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Getting Involved In Republican Primaries Is The Best Way To Weed Out The GOP Establishment

GOP primaries provide conservatives the best opportunity to change the Republican Party for the better.


Republicans surrendering to Democrats is not a new concept — and this past week’s border bill “negotiations” is just another example.

After scheming in secret with Democrats for weeks, Senate Minority Leader Mitch McConnell, Sen. James Lankford, R-Okla., and Senate GOP leadership unveiled one of — if not the — worst immigration bill in the modern era. Not only does the legislation include roughly three times as much funding for Ukraine than U.S. border security, but it also seeks to effectively enshrine President Biden’s existing border crisis into law.

While enough Republican opposition has seemingly killed the measure for the time being, that hasn’t stopped Lankford or McConnell’s acolytes from lashing out at the bill’s biggest critics. During a recent Senate floor, for example, Lankford misconstrued comments by commentator Jesse Kelly to push the left’s phony claim that conservatives aren’t interested in stopping the invasion at the U.S.-Mexico border.

Several weeks ago, Kelly vowed to “destroy” Lankford’s “entire professional life” over his surrender on border negotiations, arguing that conservatives must send a message to Republicans that selling out their voters won’t be tolerated. Lankford distorted these remarks during his Senate speech, claiming a “popular commentator” told him, “If you try to move a bill that solves the border crisis during this presidential year, I will do whatever I can to destroy you because I do not want you to solve this during the presidential election.”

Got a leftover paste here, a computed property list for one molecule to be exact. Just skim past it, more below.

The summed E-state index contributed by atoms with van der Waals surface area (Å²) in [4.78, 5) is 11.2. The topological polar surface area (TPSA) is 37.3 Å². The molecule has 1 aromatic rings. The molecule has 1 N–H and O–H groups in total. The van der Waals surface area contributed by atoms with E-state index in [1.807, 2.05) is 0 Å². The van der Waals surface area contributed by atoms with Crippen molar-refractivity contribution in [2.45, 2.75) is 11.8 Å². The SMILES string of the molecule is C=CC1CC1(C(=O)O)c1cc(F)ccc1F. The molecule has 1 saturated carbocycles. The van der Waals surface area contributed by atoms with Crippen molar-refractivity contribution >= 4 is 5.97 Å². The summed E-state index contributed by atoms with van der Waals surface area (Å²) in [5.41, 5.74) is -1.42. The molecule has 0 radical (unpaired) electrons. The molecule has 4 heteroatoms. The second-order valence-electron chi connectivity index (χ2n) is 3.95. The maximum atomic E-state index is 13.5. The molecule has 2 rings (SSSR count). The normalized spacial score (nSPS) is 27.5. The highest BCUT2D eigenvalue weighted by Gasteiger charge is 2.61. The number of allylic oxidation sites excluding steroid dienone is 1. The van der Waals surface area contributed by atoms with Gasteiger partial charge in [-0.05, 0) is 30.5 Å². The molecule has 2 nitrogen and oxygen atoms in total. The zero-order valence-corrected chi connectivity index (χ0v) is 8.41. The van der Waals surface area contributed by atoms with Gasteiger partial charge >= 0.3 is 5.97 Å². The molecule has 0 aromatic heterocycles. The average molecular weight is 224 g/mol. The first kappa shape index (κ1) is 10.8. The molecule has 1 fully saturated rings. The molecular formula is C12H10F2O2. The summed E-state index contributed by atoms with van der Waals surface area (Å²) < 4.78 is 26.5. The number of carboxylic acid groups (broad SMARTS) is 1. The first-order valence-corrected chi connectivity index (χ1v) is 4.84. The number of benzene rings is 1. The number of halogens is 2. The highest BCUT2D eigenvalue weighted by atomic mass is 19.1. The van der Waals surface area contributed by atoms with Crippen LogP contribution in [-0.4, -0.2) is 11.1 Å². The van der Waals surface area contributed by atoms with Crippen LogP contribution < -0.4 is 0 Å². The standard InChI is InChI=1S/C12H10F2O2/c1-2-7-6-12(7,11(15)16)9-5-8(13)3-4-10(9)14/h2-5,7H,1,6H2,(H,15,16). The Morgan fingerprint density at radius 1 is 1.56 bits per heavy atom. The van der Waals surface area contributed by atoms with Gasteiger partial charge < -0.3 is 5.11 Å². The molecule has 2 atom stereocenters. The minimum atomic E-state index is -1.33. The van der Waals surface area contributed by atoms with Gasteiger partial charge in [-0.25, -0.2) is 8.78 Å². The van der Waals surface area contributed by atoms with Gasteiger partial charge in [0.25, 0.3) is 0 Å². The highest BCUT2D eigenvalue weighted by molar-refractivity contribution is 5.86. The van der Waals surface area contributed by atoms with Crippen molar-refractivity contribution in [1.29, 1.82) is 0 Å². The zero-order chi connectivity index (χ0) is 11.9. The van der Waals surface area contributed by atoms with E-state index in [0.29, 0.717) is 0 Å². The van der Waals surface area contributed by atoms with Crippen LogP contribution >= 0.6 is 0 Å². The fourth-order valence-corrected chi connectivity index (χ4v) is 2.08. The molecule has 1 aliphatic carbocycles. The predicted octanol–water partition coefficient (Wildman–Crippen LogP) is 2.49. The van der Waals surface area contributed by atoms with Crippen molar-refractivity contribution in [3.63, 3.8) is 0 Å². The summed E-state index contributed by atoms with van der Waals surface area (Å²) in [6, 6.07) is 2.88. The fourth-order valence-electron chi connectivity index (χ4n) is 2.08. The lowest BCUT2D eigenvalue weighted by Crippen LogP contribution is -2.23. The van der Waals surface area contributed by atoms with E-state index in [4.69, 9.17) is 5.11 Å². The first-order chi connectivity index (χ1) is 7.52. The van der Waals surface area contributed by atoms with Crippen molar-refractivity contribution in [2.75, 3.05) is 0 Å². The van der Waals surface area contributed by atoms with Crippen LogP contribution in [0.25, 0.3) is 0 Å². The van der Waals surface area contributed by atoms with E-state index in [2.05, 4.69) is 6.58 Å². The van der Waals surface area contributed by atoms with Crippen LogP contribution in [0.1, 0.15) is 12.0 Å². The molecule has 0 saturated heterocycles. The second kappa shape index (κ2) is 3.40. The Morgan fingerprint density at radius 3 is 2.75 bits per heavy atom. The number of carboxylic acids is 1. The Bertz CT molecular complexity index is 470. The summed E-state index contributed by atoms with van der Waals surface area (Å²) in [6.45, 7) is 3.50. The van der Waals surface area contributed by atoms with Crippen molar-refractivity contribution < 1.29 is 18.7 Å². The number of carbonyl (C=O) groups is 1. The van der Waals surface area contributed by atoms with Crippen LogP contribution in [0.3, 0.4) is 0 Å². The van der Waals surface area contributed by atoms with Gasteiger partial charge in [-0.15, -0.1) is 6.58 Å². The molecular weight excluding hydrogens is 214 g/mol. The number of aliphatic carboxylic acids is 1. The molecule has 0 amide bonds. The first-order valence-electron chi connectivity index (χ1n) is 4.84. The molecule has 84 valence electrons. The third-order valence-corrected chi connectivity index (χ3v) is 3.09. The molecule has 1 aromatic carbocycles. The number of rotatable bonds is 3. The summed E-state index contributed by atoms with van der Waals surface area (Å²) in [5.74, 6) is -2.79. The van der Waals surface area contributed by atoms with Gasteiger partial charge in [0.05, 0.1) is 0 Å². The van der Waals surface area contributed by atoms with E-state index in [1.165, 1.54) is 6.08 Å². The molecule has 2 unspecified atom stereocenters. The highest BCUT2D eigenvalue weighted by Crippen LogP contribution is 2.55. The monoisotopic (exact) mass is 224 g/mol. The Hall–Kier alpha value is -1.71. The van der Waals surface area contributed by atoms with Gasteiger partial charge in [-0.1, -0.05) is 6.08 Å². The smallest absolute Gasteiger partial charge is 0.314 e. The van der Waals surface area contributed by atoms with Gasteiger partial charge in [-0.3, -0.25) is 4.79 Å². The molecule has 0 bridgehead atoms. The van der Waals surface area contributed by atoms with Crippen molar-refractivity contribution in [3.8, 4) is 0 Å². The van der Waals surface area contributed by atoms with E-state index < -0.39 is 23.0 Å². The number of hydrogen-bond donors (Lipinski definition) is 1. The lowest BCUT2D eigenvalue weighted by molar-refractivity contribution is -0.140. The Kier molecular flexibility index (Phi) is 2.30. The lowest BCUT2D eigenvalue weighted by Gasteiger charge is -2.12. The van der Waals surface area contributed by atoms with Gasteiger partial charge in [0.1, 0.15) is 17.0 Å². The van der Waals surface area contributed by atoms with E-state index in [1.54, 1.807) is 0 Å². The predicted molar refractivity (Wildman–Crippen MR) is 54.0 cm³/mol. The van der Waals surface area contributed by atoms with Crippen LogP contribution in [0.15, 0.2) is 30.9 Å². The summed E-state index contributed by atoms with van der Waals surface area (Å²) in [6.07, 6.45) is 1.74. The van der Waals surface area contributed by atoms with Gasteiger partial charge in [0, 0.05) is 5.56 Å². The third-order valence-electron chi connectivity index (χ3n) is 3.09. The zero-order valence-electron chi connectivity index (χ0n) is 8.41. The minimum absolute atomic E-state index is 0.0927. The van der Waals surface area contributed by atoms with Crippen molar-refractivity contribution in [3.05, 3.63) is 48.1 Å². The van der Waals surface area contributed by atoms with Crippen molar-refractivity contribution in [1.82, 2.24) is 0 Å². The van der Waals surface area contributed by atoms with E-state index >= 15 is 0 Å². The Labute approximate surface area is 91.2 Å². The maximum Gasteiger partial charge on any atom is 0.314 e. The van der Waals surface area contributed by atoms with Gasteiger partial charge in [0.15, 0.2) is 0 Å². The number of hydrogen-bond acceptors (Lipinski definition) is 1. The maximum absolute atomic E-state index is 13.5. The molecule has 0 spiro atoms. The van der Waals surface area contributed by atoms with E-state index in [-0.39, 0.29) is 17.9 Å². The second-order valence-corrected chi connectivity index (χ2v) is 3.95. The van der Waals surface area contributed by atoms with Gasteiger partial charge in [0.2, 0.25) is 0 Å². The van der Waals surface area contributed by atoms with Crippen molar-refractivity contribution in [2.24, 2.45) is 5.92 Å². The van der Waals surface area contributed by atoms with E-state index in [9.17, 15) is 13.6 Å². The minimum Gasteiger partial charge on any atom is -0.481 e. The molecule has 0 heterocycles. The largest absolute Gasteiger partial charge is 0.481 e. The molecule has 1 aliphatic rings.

Acting as Democrats’ useful suckers isn’t the only commonality shared by McConnell and Lankford, however. Both senators were overwhelmingly supported by the majority of GOP primary voters in their last reelection bids. In 2020, 82.8 percent of Kentucky Republican primary voters cast their ballots to re-nominate McConnell for his seventh term in the Senate. Meanwhile, Lankford garnered 67.8 percent support in his 2022 primary, with his closest competitor accumulating 26.4 percent.

Voters are more than welcome to support whichever candidate they choose. But lackluster performances by Republicans such as McConnell and Lankford raise the question: Why do GOP primary voters keep reelecting the same politicians who consistently betray them on the issues that matter, when they matter?

A Garden Filled with Weeds

McConnell and Lankford are not anomalies within the GOP. As it turns out, some of the “reddest” states in the country elect the worst Republicans.

Take, for example, Iowa Sen. Joni Ernst. The Hawkeye State’s junior senator ran virtually unopposed during the 2020 GOP Senate primary and went on to defeat her Democrat challenger by 6.5 points in the general election. Roughly 26 percent of the voters who supported Ernst in the general voted in the Republican Senate primary.

Since winning reelection, Ernst has sold out her constituents on a myriad of fronts. In June 2022, she sided with more than a dozen of her GOP colleagues in helping Senate Democrats pass gun control legislation that — among other things — incentivized states to adopt red flags. Several months later, Ernst again helped Senate Democrats pass the misnamed “Respect for Marriage Act,” which opened the door for LGBT activists to use the legal system as a means of harassing religious Americans who believe in the true meaning of marriage. The Iowa senator and several of her GOP colleagues more recently sided with Democrats in nuking Alabama Sen. Tommy Tuberville’s protest of the Pentagon’s radical and unlawful abortion policy.

Another example of a weak-kneed Republican from a “red” state is Texas Sen. John Cornyn. Cornyn secured 76 percent of the vote in Texas’ 2020 GOP Senate primary. His closest challenger, Dwayne Stovall, came in a distant second with 11.9 percent support. Only 32.4 percent of voters who supported Cornyn in the general voted in the aforementioned primary.